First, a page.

Are Passwords on the Way Out?

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Last Updated on 20th January 2022

Are Passwords on the Way Out?

For so long, the way to access online accounts has been through a unique username and password. Over the years, the number of online accounts we need to have has increased – from tracking utility bills to signing into our favourite streaming services.

For many, remembering all their login details isn’t easy – that’s why they reuse the same couple of passwords all the time. But there is a better solution for keeping track of passwords. Password managers are a great way to securely store and track all of your passwords, and we highly recommend them to everyone.

But are passwords a problem? Could they compromise your online security?

Password Problems

Weak passwords are perhaps the biggest vulnerability for online accounts. Weak passwords are generally short, only contain lowercase letters and are easy to remember words. Here are some weak password examples:

  • password
  • qwerty
  • 123456

Recognise any of these? If any of these passwords are protecting your online accounts, please change them at once. All three were listed on the NordPass Top 200 most common passwords list in 2021. All of these passwords could be cracked in less than one second.

Short passwords like these are easy to remember. That’s why people use them. But unfortunately, that makes them easily compromised.

Alternatives to Passwords

Signing into accounts without a password has been around for a while. And no, we don’t mean simply providing a username. There are other ways of authenticating access securely.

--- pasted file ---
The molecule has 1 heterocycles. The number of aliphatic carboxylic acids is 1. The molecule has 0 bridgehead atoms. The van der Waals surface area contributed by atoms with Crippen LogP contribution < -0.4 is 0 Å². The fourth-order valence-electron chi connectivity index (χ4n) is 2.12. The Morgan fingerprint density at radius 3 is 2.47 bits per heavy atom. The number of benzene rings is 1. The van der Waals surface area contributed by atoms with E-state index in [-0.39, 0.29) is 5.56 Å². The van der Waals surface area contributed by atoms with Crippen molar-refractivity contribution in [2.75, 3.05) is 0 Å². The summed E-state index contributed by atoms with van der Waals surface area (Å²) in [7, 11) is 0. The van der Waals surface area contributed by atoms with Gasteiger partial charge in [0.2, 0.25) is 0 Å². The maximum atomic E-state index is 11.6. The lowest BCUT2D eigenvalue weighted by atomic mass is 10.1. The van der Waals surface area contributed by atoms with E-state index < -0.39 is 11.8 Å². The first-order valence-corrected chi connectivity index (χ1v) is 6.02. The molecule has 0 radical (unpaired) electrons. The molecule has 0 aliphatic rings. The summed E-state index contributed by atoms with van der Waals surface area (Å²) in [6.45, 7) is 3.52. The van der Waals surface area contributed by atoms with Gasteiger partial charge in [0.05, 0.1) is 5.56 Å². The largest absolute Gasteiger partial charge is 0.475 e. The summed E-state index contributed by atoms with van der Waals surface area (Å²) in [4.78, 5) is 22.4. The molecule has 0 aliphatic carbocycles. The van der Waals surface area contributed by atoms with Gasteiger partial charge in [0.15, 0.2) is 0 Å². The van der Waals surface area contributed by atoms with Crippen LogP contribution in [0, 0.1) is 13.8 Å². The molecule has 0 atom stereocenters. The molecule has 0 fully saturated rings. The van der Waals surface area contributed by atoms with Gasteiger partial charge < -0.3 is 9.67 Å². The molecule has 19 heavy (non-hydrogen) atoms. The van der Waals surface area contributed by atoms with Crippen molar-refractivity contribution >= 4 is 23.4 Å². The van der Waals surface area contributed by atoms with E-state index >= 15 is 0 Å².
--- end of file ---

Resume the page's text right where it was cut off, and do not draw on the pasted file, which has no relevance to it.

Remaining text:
A Microsoft account no longer requires a password. If you’re setting up a new account, you have the option of using alternative solutions. Or, if you already have an account, you can delete the password linked to your account.

Instead of a password, you can use one of:

  • Microsoft Authenticator app

This mobile app will generate a new six digit code every 30 seconds to act as a second level of authentication. For your Microsoft account, you will receive a notification, asking whether the person trying to sign into your account is you. You may have to answer a simple question in the authenticator to gain access.

  • Windows Hello

To access your account through your Windows device, you can use the biometrics of Windows Hello. Depending on your device, you might use facial or fingerprint recognition.

  • Physical security key

Similar to Windows Hello access, you would use this if your device doesn’t come with Windows Hello. Use an external security key to unlock your Microsoft account and access your important files.

Do I Need to Remove my Passwords?

We’re all so used to passwords. Completely moving away from them may seem daunting, and there is no obligation to do so. Passwords are not going anywhere for the time being.

We would just recommend that all of your passwords are strong, and can’t be easily guessed. Then store them in a Password Manager, and you won’t need to worry about remembering individual passwords.

To get yourself ready for a potential passwordless future, familiarise yourself with some authenticator apps – particularly Microsoft’s. where possible, enable multi-factor authentication and get into the habit of using an authenticator app instead of text or email confirmation.

While passwords may disappear in the future, they are currently very much alive. So make sure all of yours are as strong as they can be.

Concerned about cyber security in your business? Get in touch with ACUTEC and speak to one of our security experts today.